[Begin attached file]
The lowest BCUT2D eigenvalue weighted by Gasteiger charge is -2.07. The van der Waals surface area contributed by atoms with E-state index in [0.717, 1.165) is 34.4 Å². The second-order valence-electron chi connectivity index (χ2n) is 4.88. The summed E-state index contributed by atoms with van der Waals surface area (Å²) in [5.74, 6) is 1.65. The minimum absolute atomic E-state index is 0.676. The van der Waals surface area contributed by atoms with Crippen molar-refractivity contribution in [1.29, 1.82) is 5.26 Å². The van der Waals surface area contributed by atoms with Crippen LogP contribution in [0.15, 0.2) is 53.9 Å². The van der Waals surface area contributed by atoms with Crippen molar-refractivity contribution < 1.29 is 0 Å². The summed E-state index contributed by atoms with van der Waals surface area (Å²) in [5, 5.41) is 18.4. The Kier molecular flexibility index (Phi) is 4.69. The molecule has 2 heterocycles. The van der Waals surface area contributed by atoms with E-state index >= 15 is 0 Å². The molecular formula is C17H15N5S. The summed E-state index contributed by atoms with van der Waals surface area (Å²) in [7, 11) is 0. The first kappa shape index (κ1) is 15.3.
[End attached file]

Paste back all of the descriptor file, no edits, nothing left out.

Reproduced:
The lowest BCUT2D eigenvalue weighted by Gasteiger charge is -2.07. The van der Waals surface area contributed by atoms with E-state index in [0.717, 1.165) is 34.4 Å². The second-order valence-electron chi connectivity index (χ2n) is 4.88. The summed E-state index contributed by atoms with van der Waals surface area (Å²) in [5.74, 6) is 1.65. The minimum absolute atomic E-state index is 0.676. The van der Waals surface area contributed by atoms with Crippen molar-refractivity contribution in [1.29, 1.82) is 5.26 Å². The van der Waals surface area contributed by atoms with Crippen LogP contribution in [0.15, 0.2) is 53.9 Å². The van der Waals surface area contributed by atoms with Crippen molar-refractivity contribution < 1.29 is 0 Å². The summed E-state index contributed by atoms with van der Waals surface area (Å²) in [5, 5.41) is 18.4. The Kier molecular flexibility index (Phi) is 4.69. The molecule has 2 heterocycles. The van der Waals surface area contributed by atoms with E-state index >= 15 is 0 Å². The molecular formula is C17H15N5S. The summed E-state index contributed by atoms with van der Waals surface area (Å²) in [7, 11) is 0. The first kappa shape index (κ1) is 15.3.